Cronus or Saturn: God of Agriculture and Sky
Cronus was the god of agriculture. (Actually, he was a titan, but the titans were worshiped in the same way as the gods.) After he overthrew his father, he also became the god of the sky. He is also called Cronos, Kronos, or Saturn. His name might come from the word Krono, which means to govern. He was also the God of time. Nevertheless our word for chronometer comes from a different god Chronos. Cronus was the youngest of the original titans. He married Rhea.
Cronus defeated Ouranos (or Uranus), his father, when Gaia, his mother, asked all her sons to overthrow him. She did this because Ouranos had hidden her younger children in Tartarus where there was no light. Every titan except Cronus opted not to try their strength against Ouranos, but Cronus did, and won. He used a sickle to castrate his father.
The titan, Cronus ruled the world justly, with Rhea as his consort. This period in the life of the gods was said to have been a golden age. However, there was a prophesy that Cronus himself would, ironically, be overthrown by his own son. To ensure that his children could not do this be began eating them. He had already eaten Poseidon and Hades, but, because they were immortal, they grew up in his stomach. When Cronus wanted to eat Zeus, Rhea wrapped some rocks in a baby blanket. Cronus was fooled. To escape notice, Zeus was sent to Crete to be raised by the divine goat named Amaltheia. When Zeus grew up, he cut open the stomach of Cronus to release his brothers. Other tales say that the siblings were released by a potion that was administered by Metis to Cronus which forced him puke up the other gods. Then the three of them imprisoned Cronus in Tartarus.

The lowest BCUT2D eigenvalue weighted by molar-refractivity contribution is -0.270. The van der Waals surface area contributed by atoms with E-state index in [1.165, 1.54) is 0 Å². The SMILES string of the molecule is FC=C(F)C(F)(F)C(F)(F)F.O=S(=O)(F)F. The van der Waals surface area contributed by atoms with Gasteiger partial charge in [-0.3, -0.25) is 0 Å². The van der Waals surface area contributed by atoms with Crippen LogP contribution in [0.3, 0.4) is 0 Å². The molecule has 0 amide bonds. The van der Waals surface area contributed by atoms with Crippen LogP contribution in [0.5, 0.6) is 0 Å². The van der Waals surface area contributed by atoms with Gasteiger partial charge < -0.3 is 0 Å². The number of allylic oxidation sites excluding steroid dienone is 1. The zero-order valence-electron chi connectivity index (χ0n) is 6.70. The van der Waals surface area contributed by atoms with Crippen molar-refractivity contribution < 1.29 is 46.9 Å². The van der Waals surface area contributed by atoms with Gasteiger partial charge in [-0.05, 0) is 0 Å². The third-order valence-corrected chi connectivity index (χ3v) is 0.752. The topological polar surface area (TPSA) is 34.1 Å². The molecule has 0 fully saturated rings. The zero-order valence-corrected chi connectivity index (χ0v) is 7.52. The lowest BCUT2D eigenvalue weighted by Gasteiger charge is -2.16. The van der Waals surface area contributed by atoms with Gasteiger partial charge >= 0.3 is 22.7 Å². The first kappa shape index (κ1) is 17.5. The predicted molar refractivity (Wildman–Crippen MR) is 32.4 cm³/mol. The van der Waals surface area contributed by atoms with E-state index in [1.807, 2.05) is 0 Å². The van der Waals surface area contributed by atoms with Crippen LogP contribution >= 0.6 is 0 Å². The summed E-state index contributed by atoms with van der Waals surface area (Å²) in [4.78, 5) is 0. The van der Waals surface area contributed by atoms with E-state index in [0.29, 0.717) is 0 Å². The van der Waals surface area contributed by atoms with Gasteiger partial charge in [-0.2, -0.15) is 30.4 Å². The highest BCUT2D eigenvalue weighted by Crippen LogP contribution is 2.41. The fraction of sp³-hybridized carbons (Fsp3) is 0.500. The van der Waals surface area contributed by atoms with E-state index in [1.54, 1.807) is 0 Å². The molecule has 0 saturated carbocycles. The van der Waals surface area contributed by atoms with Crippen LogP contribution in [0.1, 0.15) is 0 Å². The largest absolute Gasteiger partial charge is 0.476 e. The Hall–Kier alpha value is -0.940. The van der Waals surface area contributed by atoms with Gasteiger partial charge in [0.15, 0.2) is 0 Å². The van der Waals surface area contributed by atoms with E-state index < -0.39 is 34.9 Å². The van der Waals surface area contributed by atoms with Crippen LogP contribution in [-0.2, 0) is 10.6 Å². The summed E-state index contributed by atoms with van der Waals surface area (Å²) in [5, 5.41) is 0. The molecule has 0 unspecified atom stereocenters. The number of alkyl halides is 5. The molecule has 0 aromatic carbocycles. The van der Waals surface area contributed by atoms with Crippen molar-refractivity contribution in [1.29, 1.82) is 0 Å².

Cronus was not highly regarded by the ancient Greeks. He was considered a hard, cruel, and capricious god, the god of chaos. The Roman manifestation, named "Saturn", was better respected and had his own temple in Rome. For the Romans he became the god of seasons, calendars, and the harvest. The planet Saturn is named after him. Some of Saturnís 34 moons are take from figures of greek myths having a close relation to him, such as Rhea and Titan. The weekday, Saturday, was also named for him.
Written by Kate Rayment